May 29, 2008


The Wild Card: A Review of Muqtada: Muqtada Al-Sadr, the Shia Revival, and the Struggle for Iraq by Patrick Cockburn (Dexter Filkins, New Republic)

Muqtada al-Sadr stands for everything in Iraq that we do not understand. The exiles we imported to run the country following Saddam's fall are suave and well-dressed; Muqtada is glowering and elusive. The exiles parade before the cameras in the Green Zone; Muqtada stays in the streets, in the shadows, surfacing occasionally to give a wild sermon about the return of the hidden twelfth imam. The Americans proclaim Muqtada irrelevant; his face adorns the walls of every teashop in Shiite Iraq. The Americans attack; Muqtada disappears. The Americans offer a deal, and Muqtada responds: only after you leave.

Who is Muqtada al-Sadr? What does he want? And how many divisions does he have? That we know so little so late about someone so central to the fate of Iraq is an indictment of anyone associated with the American endeavor there. But it is also a measure of Iraq itself: of its complexity, its mutability, its true nature as an always-spinning kaleidoscope of alliances, deals, and double- crosses. Muqtada al-Sadr is not merely a mirror of our ignorance, he is also a window onto the unforgiving land where we have seen so many of our fortunes disappear.

Patrick Cockburn has tried to get at the mystery of Muqtada al-Sadr. I think he misses in a few places, but it is hard to imagine anyone, I mean any other Westerner, getting a clearer take on this slippery and moody character. In Muqtada al-Sadr, Cockburn thinks he has found not the crazy-eyed zealot often portrayed in the Western press, but a shrewd and nimble guerrilla prince who gives authentic voice to the downtrodden Shiite multitudes -- and sometimes, unfortunately, goes too far. The history of Muqtada's rise that Cockburn recounts here is remarkable, a chronicle of a vast historical current unfolding before a group of bumbling foreign occupiers in a land they do not comprehend. Muqtada did not, as Cockburn rightly remarks, become the leader of Iraq's only authentic populist movement by being an uneducated ruffian. At every turn his enemies have thought him smaller than he is.

Still, the Muqtada al-Sadr whom I came to know in Iraq was a darker figure than the man Cockburn portrays: more malevolent, more reckless. The Mahdi Army did not conquer so much of Baghdad and Basra by its wiles alone. And I cannot so quickly dismiss, as Cockburn appears to do, the stabilizing influences that the American military brings to that wrenching country. By his actions and his manners, Muqtada seems to see himself as a junior version of that other charismatic Shiite leader who so deftly hops between the worlds of politics and violence, Hassan Nasrallah in Lebanon. Sheikh Nasrallah, with his unassailable army, his stranglehold on an elected government, his disregard of the frontiers of the state he inhabits -- now there is a Middle Eastern leader to emulate! For Muqtada, on some days, the future must seem very close indeed.

Westerners certainly make the same mistake with both Nasrallah and Mookie, imagining that it matters what we think of them rather than what their fellow Shi'a think of them.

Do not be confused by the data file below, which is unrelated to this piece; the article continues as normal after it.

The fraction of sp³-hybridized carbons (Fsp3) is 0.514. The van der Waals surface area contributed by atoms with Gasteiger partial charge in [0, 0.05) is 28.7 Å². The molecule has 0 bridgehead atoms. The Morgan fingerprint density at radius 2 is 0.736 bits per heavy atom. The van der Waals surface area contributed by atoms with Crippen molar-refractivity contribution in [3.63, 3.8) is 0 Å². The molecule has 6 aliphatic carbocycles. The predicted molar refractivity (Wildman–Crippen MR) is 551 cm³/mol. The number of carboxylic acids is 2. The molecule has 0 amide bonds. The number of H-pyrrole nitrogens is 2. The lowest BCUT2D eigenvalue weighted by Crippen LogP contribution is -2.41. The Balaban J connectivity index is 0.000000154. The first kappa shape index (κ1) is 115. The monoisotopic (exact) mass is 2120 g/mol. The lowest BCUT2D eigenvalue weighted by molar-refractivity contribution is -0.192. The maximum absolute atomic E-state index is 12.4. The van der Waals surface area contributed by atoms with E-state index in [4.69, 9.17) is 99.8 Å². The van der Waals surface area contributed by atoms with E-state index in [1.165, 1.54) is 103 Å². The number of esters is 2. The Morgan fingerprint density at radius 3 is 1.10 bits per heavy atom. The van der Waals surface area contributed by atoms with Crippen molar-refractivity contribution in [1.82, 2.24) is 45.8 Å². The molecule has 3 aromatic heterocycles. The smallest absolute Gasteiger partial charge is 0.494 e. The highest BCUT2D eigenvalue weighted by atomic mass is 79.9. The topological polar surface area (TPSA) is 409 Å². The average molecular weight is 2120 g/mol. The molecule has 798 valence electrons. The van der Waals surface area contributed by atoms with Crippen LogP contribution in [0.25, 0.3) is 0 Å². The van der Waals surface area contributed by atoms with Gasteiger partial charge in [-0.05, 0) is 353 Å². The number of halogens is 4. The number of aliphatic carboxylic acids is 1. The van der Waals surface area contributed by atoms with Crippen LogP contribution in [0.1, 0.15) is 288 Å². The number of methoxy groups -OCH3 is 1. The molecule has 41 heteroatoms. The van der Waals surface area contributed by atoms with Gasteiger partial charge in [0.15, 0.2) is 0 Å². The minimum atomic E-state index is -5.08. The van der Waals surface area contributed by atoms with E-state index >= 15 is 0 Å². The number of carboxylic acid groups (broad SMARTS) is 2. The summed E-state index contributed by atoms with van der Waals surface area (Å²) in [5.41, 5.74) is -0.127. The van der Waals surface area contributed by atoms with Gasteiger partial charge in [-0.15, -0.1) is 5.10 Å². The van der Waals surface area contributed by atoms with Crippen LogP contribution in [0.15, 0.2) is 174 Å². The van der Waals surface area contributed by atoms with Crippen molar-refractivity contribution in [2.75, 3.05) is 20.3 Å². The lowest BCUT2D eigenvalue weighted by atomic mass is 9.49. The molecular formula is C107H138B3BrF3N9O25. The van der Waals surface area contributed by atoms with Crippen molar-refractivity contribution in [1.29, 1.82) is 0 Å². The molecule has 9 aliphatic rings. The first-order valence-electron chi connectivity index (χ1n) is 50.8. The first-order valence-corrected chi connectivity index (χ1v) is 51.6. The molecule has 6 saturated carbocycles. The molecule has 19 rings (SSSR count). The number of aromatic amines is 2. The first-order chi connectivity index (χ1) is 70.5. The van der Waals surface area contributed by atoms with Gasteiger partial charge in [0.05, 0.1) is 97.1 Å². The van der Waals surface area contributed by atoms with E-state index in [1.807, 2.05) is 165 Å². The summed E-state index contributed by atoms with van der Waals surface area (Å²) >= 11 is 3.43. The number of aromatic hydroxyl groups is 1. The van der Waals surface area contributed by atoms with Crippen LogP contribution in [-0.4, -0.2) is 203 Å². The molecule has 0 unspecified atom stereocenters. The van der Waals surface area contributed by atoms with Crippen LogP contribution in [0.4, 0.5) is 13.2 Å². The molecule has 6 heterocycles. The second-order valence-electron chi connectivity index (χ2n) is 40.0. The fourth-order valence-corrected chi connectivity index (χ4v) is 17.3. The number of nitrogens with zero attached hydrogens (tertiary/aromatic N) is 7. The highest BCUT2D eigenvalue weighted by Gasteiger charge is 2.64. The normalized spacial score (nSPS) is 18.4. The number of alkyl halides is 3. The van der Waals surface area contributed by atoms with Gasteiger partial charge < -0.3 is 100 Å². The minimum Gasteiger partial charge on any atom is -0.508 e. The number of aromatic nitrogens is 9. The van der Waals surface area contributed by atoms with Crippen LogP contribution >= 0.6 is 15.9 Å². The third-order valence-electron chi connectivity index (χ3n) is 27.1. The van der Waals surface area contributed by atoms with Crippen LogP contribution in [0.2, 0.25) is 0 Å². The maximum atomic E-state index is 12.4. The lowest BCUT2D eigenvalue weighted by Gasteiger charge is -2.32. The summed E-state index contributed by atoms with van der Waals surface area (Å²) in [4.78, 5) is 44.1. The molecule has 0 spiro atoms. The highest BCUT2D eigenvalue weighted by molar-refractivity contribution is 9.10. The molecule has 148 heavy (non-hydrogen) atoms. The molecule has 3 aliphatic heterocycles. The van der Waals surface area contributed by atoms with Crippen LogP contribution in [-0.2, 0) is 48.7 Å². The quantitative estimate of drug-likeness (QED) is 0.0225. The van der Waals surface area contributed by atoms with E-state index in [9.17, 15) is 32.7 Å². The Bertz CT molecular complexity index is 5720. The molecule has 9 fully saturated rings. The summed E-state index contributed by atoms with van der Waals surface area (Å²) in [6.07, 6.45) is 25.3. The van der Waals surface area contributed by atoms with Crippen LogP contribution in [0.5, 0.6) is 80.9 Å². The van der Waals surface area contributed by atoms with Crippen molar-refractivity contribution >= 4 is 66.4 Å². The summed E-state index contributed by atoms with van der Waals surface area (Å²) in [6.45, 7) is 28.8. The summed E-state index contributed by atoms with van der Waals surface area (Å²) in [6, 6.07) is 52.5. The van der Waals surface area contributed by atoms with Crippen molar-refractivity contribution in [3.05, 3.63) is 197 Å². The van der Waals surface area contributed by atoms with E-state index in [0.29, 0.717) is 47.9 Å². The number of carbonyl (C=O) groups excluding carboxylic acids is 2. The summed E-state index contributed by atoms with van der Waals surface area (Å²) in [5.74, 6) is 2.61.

Posted by Orrin Judd at May 29, 2008 7:00 AM

Nasrallah lives in a bunker (or a series of them), and won't be able to show his face even if he becomes "ruler" of a sovereign South Lebanon.

Mookie is in Iran, unable (unwilling) to return. He can emulate Nasrallah, to be sure, but who wants to spend the rest of his life in a bunker, wondering when the JDAM will come crashing through the vent? Or when the fire will start, deep underground?

Nasrallah probably has a tighter hold on his 'people' than Mookie does - but they don't have the alternative of free elections and a new destiny ahead of them, as the Shi'a in Iraq do. The Shi'a in Lebanon can be "free" in the South, but they will not be sovereign. The power will be in Damascus and Tehran. Nasrallah may well envy Mookie.

Posted by: ratbert at May 29, 2008 6:04 PM

Mookie does.

Posted by: oj at May 29, 2008 8:18 PM

Mookie stays in the streets...of Qum.

Posted by: Peter at May 30, 2008 1:31 AM

"Mahdi Army"--(gasping, desk-pounding laughter)

Posted by: Lou Gots at May 30, 2008 6:28 AM

The only reason the "Mahdi Army" gets any press is because it has killed Americans. Hezbollah, Hamas, Islamic Jihad, and all the rest get their pictures in the paper because they kill Jews (and Americans). The media puffs them up because they fight against the US (and Israeli) military.

Otherwise, these guys would be as forgotten as Mugabe's goons, the Burmese Army, the Filipino Islamonuts living in the jungle, and the Baader-Meinhof gang.

Posted by: ratbert at May 30, 2008 9:49 AM

Bingo! Mugabe has run a country for a fair long while. Dismissing him was a classic western navel gazing mistake.

Posted by: oj at May 30, 2008 11:37 AM

In the beginning, Mugabe was viewed positively. Perhaps he was always a psychopath, but as I recall, things in Zimbabwe didn't totally collapse until about 1992-4. Then came the forced resettlement, the farm confiscations, the inflation, the thugocracy and the rest.

And, while it is no point in his favor, Mugabe has not been an international terrorist. Nasrallah, Arafat, and most of the others have.

Posted by: ratbert at May 30, 2008 1:39 PM

Mugabe started as a terrorist, that's why he doesn't govern Rhodesia.

Posted by: oj at May 30, 2008 3:14 PM